Skip to content

Search Results

No Matching Results

    Recently Viewed


      HomeLatest newsOur heritageWhat a year! 19 facts about what the world looked like when Johnson & Johnson went public
      A black and white photo of an early Johnson & Johnson factory and sign

      What a year! 19 facts about what the world looked like when Johnson & Johnson went public

      When the company was first listed on the New York Stock Exchange in 1944, the world was a very different place. Case in point: A quart of milk cost 15 cents!

      Share Article
      share to

      September 24, 1944, will forever be a pivotal date in Johnson & Johnson’s milestone-packed, over 130-year history: It was the day it launched its initial public offering, making Johnson & Johnson a publicly traded company.

      The decision to list the company on the New York Stock Exchange wasn’t taken lightly by members of the Johnson family, who wanted to make sure the company continued to put the needs of its customers and employees first.

      So in preparation for the IPO, General Robert Wood Johnson, son of one of the founding brothers, drafted the company’s Credo, a mission statement that is used to this day to help guide business practices and corporate social responsibility.

      In the 74 years since Johnson & Johnson hit the stock market, the company and the world have evolved, and the Credo has been updated at key moments to reflect those changes—but its core priorities of citizenship and accountability remain.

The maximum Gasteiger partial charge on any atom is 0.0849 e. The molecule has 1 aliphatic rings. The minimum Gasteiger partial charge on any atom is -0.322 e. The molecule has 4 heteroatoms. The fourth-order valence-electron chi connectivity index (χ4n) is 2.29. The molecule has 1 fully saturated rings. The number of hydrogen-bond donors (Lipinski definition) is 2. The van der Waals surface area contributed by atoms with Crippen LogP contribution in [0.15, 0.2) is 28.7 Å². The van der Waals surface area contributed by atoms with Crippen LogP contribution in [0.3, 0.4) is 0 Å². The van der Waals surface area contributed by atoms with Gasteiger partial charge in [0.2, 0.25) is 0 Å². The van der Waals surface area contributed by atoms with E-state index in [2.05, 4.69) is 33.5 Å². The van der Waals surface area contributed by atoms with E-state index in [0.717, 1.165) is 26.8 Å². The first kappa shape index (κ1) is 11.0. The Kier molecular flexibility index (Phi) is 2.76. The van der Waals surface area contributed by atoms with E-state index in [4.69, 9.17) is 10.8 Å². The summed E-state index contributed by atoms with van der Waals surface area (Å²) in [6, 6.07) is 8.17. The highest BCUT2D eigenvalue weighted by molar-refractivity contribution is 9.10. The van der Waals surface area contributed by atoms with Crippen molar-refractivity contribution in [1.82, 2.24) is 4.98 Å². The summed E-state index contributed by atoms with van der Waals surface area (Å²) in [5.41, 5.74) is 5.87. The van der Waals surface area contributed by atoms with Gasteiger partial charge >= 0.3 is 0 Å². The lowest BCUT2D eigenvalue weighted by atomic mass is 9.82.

Step back in time with us to see what else made 1944 such a memorable year.

      Screenshot from "What a Year!" video
      18-074 Facts About JnJ 1944 v14_H264

      Want to Learn More about Johnson & Johnson?

      Check out our investor resource page, which includes FAQs for company shareholders.

      More from Johnson & Johnson

      Meet a nurse who leads clinical trials to find innovative cancer therapies

      Melissa Martinez is a clinical scientist within Johnson & Johnson’s Interventional Oncology R&D group. Not only is she helping to develop lifesaving treatments, she’s redefining what it means to pursue a career in nursing.

      What’s the difference between IBS and IBD?

      These GI conditions sound similar, and they also share some symptoms. But IBS and IBD are distinct disorders—especially when it comes to treatment and the risk of complications.

      How robots are helping personalize knee replacement surgery

      For Arthritis Awareness Month, learn the latest about this common procedure and how Johnson & Johnson MedTech is innovating to improve patient outcomes.
      You are now leaving The site you’re being redirected to is a branded pharmaceutical website. Please click below to continue to that site.